MLO1: Core Curriculum Summary Essay

By: Jacob Taylor

OUTCOME: Ability to comprehend and apply various concepts, sources of information and perspectives in the analysis and evaluation of the historical context, philosophical and epistemological dimensions, contemporary economic and political conditions of globalization. It will also address networks and skill-based service learning for effective global citizenship.

What is a multidisciplinary approach to global processes?

Over the course of MLO 1 we gained an introspective view into theories of globalization, both at a conceptual and reactionary level. We were able to approach historical examples of globalization (and the pressures put on people by it) with an eye toward the present day changing world structures. Which is to say, we experienced both the theoretical analysis and application of the theories taught, with historical and contemporary examples. This included critical analysis of current events, recent history, and not-so-recent history by way of memoirs and other primary and secondary source historical references. We were able to gain both a deep and broad understanding of theories through classes structured to teach a wide variety of theories, while also focusing on applications of those theories pertinent to the particular class. Through this broad application of theory I was able to respond to prompts with theories as varied as Hannah Arendt's Banality of Evil, neoliberal free trade, and looking at the autonomy we grant religious objects both within and between religions. I learned of an Object Oriented Ontology (as an analysis for religious objects), which was later used in my capstone to look at how we can think about the future of technology and society.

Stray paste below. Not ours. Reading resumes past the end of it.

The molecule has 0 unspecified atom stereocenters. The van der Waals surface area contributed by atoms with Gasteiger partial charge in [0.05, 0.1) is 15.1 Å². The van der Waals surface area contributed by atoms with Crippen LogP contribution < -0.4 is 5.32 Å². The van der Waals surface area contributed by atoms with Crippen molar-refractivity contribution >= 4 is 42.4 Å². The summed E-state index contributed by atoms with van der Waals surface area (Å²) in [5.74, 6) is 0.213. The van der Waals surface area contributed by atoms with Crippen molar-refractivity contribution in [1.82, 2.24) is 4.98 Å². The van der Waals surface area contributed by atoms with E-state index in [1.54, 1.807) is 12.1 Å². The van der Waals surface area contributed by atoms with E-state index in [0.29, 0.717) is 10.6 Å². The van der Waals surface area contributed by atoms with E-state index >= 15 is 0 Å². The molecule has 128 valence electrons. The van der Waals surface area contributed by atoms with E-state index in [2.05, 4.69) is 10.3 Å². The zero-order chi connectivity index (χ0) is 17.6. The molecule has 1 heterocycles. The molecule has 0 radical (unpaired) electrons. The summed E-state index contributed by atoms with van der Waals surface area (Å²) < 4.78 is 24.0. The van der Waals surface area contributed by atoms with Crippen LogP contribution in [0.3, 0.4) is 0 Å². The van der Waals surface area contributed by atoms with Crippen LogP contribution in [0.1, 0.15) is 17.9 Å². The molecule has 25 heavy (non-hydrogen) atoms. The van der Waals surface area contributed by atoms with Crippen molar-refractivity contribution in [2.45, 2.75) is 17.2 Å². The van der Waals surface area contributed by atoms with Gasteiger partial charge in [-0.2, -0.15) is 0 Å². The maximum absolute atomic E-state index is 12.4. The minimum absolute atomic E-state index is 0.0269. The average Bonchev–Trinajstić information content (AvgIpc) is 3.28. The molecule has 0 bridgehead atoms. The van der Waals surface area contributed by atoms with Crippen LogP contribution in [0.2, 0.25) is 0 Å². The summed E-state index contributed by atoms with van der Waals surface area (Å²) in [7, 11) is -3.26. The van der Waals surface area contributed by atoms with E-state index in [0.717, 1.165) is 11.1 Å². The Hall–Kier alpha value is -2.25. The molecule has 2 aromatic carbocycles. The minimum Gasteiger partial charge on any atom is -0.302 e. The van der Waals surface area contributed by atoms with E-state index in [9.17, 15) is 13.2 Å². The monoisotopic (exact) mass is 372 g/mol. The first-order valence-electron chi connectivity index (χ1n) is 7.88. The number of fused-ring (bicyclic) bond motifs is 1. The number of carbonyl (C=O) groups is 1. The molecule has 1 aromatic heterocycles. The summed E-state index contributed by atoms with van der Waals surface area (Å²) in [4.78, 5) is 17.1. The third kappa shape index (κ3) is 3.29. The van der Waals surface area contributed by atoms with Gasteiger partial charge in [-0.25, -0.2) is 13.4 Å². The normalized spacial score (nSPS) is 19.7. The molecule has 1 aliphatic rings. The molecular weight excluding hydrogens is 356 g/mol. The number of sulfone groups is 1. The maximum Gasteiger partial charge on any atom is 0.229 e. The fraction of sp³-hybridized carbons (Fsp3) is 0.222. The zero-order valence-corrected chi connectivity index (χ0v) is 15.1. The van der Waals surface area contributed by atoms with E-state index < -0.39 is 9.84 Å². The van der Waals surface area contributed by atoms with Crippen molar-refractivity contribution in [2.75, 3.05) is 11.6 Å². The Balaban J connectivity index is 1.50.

From this we were able to develop for ourselves a multidisciplinary approach to learning about and analyzing global processes as they have happened and as they do happen. We bring in actual historical analysis from GS215, political and historical theory from GS300, theories of interpretation of history from GS316, religions and their role in shaping world views from GS330, economic theory (both mainstream and critical) from GS370, and political theories (from social justice to political organization and oppression) from GS390. Through learning GIS software in SBS371 I additionally gained tools and insights into the literal geographic layout of these politics, economics, religions, technologies, and historical interpretations, and how they shaped and continue to shape the world we live in.